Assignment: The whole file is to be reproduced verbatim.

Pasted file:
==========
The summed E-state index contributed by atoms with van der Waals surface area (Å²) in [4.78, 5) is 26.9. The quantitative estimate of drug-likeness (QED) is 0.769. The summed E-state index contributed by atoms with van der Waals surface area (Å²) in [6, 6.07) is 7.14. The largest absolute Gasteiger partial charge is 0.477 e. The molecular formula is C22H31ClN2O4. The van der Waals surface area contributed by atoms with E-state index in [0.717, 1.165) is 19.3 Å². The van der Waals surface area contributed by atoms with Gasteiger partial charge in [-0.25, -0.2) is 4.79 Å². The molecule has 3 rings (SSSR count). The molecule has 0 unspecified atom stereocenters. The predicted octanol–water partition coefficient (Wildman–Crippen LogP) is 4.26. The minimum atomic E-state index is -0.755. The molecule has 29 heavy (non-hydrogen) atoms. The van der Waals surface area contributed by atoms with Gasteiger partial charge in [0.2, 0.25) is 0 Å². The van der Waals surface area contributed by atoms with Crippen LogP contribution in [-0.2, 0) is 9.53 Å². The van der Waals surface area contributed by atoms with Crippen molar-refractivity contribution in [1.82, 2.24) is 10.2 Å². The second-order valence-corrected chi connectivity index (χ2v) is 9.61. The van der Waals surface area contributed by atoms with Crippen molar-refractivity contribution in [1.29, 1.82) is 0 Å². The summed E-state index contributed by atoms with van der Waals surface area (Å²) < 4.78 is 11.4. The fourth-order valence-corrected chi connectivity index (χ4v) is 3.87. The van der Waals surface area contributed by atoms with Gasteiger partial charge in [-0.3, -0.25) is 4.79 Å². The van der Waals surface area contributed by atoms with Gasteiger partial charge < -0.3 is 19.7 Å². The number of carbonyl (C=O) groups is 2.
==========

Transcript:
The summed E-state index contributed by atoms with van der Waals surface area (Å²) in [4.78, 5) is 26.9. The quantitative estimate of drug-likeness (QED) is 0.769. The summed E-state index contributed by atoms with van der Waals surface area (Å²) in [6, 6.07) is 7.14. The largest absolute Gasteiger partial charge is 0.477 e. The molecular formula is C22H31ClN2O4. The van der Waals surface area contributed by atoms with E-state index in [0.717, 1.165) is 19.3 Å². The van der Waals surface area contributed by atoms with Gasteiger partial charge in [-0.25, -0.2) is 4.79 Å². The molecule has 3 rings (SSSR count). The molecule has 0 unspecified atom stereocenters. The predicted octanol–water partition coefficient (Wildman–Crippen LogP) is 4.26. The minimum atomic E-state index is -0.755. The molecule has 29 heavy (non-hydrogen) atoms. The van der Waals surface area contributed by atoms with Gasteiger partial charge in [0.2, 0.25) is 0 Å². The van der Waals surface area contributed by atoms with Crippen LogP contribution in [-0.2, 0) is 9.53 Å². The van der Waals surface area contributed by atoms with Crippen molar-refractivity contribution in [1.82, 2.24) is 10.2 Å². The second-order valence-corrected chi connectivity index (χ2v) is 9.61. The van der Waals surface area contributed by atoms with Crippen molar-refractivity contribution in [1.29, 1.82) is 0 Å². The summed E-state index contributed by atoms with van der Waals surface area (Å²) < 4.78 is 11.4. The fourth-order valence-corrected chi connectivity index (χ4v) is 3.87. The van der Waals surface area contributed by atoms with Gasteiger partial charge in [-0.3, -0.25) is 4.79 Å². The van der Waals surface area contributed by atoms with Gasteiger partial charge < -0.3 is 19.7 Å². The number of carbonyl (C=O) groups is 2.